Pioneers & Sub-Pioneers of Highland County Virginia
The History of Highland County Virginia in Section VI, page 256, has an outline sketch of pioneer families and sub-pioneer families (whatever sub-pioneer meant). It showed pioneer families and each surname was followed by particulars, as far as their information permitted. Such as, given name of settler; his residence before coming here; the year in which was found the first mention of his being here; the place of his settlement; the section of the county in which his descendants in the male line were chiefly or wholly found. A very few names were omitted owing to a want of precise information. See the Google books link below.
Comments:I did a search in this book for our GWIN and WARWICK's and found quite a few mentions of each. Especially, one of our Paternal Great Grandfathers (don't really keep track of how Great-Great-Great he was, but call him a Great Grandfather, anyway) was Captain David Gwin.
In the Highland county Virginia history by Oren F. Morton, it states, "The Augustans also backed up their words with bullets. men who at that time or later were residents of Highland served in Washington's army. They also helped to guard the western frontier against the Indian allies of the British. Highland counters under Captain David Gwin marched to the support of General Greene in 1781 and took part in the Battle of Guilford. There a large majority of the Virginia militia fought so well that Greene wished he could have known of it beforehand. He had reason for his doubts, because the American militia had often behaved badly in battle. But on the field of Guilford the raw Virginians helped very much in making the nominal victory of Cornwallis a crushing defeat in reality. He lost a third of his men and had to get out of North Carolina in hot haste.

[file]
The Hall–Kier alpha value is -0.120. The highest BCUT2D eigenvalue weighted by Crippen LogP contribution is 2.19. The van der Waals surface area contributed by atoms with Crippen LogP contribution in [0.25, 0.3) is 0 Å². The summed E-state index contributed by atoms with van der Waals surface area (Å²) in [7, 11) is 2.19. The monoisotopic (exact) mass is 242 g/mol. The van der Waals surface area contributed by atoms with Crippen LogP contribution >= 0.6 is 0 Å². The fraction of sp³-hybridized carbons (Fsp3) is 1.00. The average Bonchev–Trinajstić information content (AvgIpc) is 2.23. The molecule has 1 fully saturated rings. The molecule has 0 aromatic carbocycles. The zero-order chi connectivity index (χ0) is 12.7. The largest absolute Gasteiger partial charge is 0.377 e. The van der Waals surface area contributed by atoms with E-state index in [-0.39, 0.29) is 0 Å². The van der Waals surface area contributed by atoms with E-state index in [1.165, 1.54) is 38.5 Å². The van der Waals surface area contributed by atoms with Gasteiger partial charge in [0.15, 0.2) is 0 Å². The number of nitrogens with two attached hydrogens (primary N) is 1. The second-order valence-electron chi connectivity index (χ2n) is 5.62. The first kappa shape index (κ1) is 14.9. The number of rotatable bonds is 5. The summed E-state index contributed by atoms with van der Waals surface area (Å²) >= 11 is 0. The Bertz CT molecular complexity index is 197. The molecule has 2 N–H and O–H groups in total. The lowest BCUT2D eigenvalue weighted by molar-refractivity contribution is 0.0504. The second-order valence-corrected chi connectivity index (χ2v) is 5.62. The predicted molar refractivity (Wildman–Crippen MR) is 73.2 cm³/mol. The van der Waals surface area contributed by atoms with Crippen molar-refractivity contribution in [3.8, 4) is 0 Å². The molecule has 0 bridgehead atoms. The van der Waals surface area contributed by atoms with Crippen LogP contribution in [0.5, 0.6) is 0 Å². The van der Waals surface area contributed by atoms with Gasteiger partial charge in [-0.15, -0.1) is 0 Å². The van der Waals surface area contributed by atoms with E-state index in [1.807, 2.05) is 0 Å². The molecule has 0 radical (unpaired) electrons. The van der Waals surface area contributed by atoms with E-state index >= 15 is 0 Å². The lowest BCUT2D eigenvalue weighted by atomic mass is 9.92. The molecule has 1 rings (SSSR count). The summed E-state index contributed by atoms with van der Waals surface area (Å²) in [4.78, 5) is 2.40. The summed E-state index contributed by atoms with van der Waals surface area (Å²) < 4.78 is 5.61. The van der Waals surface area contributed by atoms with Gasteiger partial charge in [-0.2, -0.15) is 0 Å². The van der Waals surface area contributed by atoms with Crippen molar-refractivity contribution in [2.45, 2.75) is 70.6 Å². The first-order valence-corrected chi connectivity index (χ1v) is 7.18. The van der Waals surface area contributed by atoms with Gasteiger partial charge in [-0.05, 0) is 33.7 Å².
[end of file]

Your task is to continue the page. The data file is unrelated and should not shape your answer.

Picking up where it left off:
The companies raised in Augusta were expected to consist of expert riflemen. Each man was to "furnish himself with a good rifle, if to be had, otherwise with a tomahawk, common firelock, bayonet, pouch or cartouch box, and three charges of powder and ball."
What was a "cartouch box?"
On affidavit that the rifleman could not supply himself as above, he was to be supplied at public expense. For furnishing his equipment he was allowed a rental of one pound ($3.33) a year. His daily pay was to be 21 cents. Out of this was an allowance for "hunting shirt, pari of leggings, and binding for his hat." ~Linda McGill Wagner 2011-04-12 12:18:43
Add your two-cents (BACK TO FULL ISSUE)
Create Your Badge